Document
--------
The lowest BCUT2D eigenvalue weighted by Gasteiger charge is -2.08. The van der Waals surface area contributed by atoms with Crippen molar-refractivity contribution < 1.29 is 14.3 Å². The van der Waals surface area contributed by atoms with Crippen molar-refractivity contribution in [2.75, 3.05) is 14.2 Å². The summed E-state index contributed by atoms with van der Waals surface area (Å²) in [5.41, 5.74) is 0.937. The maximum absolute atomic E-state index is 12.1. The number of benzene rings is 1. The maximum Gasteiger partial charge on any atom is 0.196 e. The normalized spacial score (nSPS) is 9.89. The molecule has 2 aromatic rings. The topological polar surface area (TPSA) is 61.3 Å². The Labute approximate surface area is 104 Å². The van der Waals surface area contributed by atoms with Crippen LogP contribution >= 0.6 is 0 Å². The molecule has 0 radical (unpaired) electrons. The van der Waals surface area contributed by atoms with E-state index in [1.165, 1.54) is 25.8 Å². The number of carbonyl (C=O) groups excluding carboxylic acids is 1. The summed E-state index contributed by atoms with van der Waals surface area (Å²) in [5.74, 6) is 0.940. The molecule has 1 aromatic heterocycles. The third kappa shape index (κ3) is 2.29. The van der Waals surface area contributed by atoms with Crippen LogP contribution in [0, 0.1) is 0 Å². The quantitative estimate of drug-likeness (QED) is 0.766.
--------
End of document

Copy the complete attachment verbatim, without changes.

The lowest BCUT2D eigenvalue weighted by Gasteiger charge is -2.08. The van der Waals surface area contributed by atoms with Crippen molar-refractivity contribution < 1.29 is 14.3 Å². The van der Waals surface area contributed by atoms with Crippen molar-refractivity contribution in [2.75, 3.05) is 14.2 Å². The summed E-state index contributed by atoms with van der Waals surface area (Å²) in [5.41, 5.74) is 0.937. The maximum absolute atomic E-state index is 12.1. The number of benzene rings is 1. The maximum Gasteiger partial charge on any atom is 0.196 e. The normalized spacial score (nSPS) is 9.89. The molecule has 2 aromatic rings. The topological polar surface area (TPSA) is 61.3 Å². The Labute approximate surface area is 104 Å². The van der Waals surface area contributed by atoms with Crippen LogP contribution >= 0.6 is 0 Å². The molecule has 0 radical (unpaired) electrons. The van der Waals surface area contributed by atoms with E-state index in [1.165, 1.54) is 25.8 Å². The number of carbonyl (C=O) groups excluding carboxylic acids is 1. The summed E-state index contributed by atoms with van der Waals surface area (Å²) in [5.74, 6) is 0.940. The molecule has 1 aromatic heterocycles. The third kappa shape index (κ3) is 2.29. The van der Waals surface area contributed by atoms with Crippen LogP contribution in [0, 0.1) is 0 Å². The quantitative estimate of drug-likeness (QED) is 0.766.